The Babadook, a horror movie filmed and produced in South Australia and released earlier in the year, was largely ignored by Australian audiences but has since taken the world by storm.
A few weeks ago the movie won the New York Film Critics Circle Award for Best First Film and, according to a report in The New Daily: The film is currently rated at 98 per cent on critic aggregator Rotten Tomatoes, with only two negative reviews among 82.
Veteran critic AO Scott in The New York Times said the film gave him nightmares, Rolling Stone dubbed it “the scariest movie of the year”, and The Daily Beast called it the “best (and most sincere) horror movie of the year”.
Non-critics agree. William Friedkin, director of The Exorcist, has recently evangelised the film on his Twitter feed, comparing it with Alien, Psycho and Diabolique, and dubbing it the most terrifying film he has ever seen, while supreme horror author Stephen King has also sung the film’s praises.
First-time director Australian Jennifer Kent celebrates the genre and proves that quality can be made on a budget.
The Babadook was one of the few films to walk away from this year’s Sundance Film Festival with an international distribution deal.
It is the story of single mother Amelia (Essie Davis), who is plagued by the violent death of her husband. Battling with her son’s fear of a monster lurking in the house, she soon discovers a sinister presence all around.
“I wanted them to sit down and start to feel when they watch the first scene like they have a pair of hands gently around their neck,” says writer-director Kent.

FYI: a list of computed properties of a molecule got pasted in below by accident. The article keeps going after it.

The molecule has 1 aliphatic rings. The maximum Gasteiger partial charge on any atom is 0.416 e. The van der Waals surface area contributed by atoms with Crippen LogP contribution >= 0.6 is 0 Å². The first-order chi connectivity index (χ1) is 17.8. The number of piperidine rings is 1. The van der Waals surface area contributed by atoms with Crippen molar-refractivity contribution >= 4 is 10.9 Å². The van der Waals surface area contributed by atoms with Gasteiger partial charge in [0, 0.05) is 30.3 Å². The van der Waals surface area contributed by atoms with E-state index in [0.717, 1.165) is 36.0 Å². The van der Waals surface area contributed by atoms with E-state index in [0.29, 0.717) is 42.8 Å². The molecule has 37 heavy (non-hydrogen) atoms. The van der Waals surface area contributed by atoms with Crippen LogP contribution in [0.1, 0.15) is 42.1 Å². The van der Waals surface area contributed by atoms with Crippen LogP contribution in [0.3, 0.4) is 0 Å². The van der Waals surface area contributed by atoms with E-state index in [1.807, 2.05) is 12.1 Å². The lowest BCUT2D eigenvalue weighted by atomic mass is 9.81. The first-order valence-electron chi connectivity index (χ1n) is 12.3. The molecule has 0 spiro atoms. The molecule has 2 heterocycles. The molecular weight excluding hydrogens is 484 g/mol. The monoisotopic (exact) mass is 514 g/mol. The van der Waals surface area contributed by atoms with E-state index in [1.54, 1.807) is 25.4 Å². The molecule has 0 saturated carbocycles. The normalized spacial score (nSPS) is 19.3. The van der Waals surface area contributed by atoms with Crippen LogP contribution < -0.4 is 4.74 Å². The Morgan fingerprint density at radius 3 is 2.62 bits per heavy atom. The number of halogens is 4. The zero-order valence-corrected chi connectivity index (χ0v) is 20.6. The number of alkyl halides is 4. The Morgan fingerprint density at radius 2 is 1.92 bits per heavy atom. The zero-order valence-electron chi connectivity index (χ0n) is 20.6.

“I wrote the film just saying, ‘what if’? What if I start to lose my mind? Or what if a force came over me? Or what if both happened at the same time?
“So without giving too much away, there’s a lot of time in this story spent running away and not looking at something. It’s uncomfortable to watch and I wanted it to be.”
The Babadook boldly creates an intense world that moves between reality and a form of psychosis. An uneasy world to sit in, it is made believable by the genre.
“I love many things but I absolutely love horror because I think it’s one of the most cinematic of genres. It allows dream to come in to the picture without being silly or strange,” says Kent.
“I deliberately wanted to put the audience in her (Amelia’s) shoes. I wanted them to sit down and start to feel when they watch the first scene like they have a pair of hands gently around their neck and that the hands squeeze and squeeze throughout and then it explodes.”
Kent began her career as an actor but soon became bored with the profession. Turning to writing and directing, she decided to “learn on the job” as a directing assistant with Danish director Lars von Trier on Dogville, starring Nicole Kidman, in 2002.
Working solidly on her own scripts in 2005, she made Monster, a short film about a mother dealing with her son’s obsession with a monster in the cupboard. It screened at more than 40 international festivals and was the springboard for The Babadook, which was developed in Binger Filmlab in Amsterdam.
The European influence of both Binger and being on set with Von Trier continues with how The Babadook looks and feels. Bringing on board Polish cinematographer Radek Ladczuk Kent created an immersive world that celebrates the horror genre.
With a budget of just over $A2 million, choosing the right location to create Kent’s vision was paramount. Looking to South Australia, they found not only investment but also facilities to accommodate the low budget.
“They (the South Australian Film Corporation) were incredibly supportive and then they left us alone. Left me alone to do my job; it was just zero interference,” says Kent. “The studio was an incredible boon and we couldn’t have made the film without it.”
With a precise vision of what she wanted to achieve, Kent admits making the film was scary. However, her own fear of failure paid off. The Babadook has taken more than $4 million in the box office, although only around 3 per cent of those takings were made in Australia.
This article was first published in The Lead.
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